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Sunday, November 17, 2013

Charlotte, North Carolina: A Brief History

Charlotte, North Carolina: A Brief HistoryCharlotte, North Carolina: A Brief History by Mary Norton Kratt
My rating: 5 of 5 stars

A wonderful book about the history of Charlotte, NC. I have lived in Charlotte now for over 30 years. A lot of the information in the book I already knew, but many facts I did not know. The following quote from the book I thought was fascinating:

As soon as the predominantly Scots-Irish settlers built their early one-room cabins, they moved their modest goods from the wagons, where they had camped in the interim. Their next concern was always a church. Until the families had a building, they convened in an agreed-upon central spot for preaching - a home, a grove of trees or beneath a large, patriarchal oak, their horses hitched to saplings and their lunches tucked under the wagon seats.

The Scots-Irish brought with them the very serious conviction that education makes the man and the family. To that end, a spiritual leader was sought to teach them. Families often settled within several miles of one another in order to attract a preacher. When, and if, he came (for preachers were scarce), he was the exhorter, the academic and catechistic teacher of children and youth, as well as adults; a one-man cultural resource - no small task even for this era of extraordinary men and women. The community fed on interminable sermons, read Scripture as literature and used the Bible to teach reading and writing. In the "Colonial Records of North Carolina," Governor Dobbs reported seeing a group of settlers at Rocky River. "I set out the 17th of June to view my lands," he wrote. He saw between thirty and forty families and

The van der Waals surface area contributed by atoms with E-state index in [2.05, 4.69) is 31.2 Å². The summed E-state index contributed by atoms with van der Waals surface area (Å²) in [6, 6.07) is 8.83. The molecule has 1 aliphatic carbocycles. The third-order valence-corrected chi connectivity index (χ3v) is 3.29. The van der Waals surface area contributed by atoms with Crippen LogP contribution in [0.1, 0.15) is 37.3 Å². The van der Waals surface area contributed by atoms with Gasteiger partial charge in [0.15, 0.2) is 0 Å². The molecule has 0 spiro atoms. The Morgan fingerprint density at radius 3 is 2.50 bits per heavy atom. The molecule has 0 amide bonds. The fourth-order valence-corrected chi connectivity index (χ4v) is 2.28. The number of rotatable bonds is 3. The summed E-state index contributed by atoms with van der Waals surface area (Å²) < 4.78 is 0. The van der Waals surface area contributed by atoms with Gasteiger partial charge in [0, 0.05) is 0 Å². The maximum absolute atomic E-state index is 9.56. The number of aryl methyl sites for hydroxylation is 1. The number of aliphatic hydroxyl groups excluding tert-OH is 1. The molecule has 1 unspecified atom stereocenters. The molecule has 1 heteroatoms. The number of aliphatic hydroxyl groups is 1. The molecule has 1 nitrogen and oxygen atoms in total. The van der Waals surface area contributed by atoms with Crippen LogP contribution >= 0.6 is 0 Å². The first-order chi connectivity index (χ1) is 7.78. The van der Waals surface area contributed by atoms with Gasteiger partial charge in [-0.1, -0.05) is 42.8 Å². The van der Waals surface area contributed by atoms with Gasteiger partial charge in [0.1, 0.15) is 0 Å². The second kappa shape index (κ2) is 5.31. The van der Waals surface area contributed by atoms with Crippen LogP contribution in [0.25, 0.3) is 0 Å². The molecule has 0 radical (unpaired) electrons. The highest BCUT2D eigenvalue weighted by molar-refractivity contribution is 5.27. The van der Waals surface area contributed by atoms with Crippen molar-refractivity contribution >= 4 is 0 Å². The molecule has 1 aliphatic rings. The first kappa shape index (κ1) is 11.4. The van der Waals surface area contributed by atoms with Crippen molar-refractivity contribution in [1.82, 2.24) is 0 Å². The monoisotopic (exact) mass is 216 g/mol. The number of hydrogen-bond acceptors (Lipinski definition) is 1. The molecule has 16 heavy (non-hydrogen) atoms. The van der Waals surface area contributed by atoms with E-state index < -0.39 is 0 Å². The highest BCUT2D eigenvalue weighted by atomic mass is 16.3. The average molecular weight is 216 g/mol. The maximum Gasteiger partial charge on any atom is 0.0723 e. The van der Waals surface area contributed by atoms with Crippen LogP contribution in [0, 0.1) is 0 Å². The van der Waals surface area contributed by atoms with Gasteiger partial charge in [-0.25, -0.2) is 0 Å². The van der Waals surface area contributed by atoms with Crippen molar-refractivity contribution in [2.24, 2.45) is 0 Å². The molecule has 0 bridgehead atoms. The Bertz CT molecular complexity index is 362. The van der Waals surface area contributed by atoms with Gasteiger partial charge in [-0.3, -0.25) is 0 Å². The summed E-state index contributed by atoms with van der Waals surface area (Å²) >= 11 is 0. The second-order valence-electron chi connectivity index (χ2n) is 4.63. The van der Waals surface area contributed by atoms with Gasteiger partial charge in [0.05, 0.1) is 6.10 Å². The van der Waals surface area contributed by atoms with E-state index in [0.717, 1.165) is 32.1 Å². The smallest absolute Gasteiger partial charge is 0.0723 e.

"except two or three was not less than 5 or 6 to ten children in each family, each going barefooted in their shifts in the warm weather, no woman wearing more than a shift and one thin petticoat. They are a colony from Ireland removed from Pennsylvania of what we call Scotch-Irish Presbyterians who with others in the neighboring Tracts settled together in order to have a teacher of their opinion and choice."

To such eager, serious souls as these at Rocky River came Presbyterian Alexander Craighead, a lightning bolt of a man. He was a revivalist (a "Newsider" as they were called), and by preaching civil liberty, he altered the early county as no one else. Some call him the area's "father of independence."


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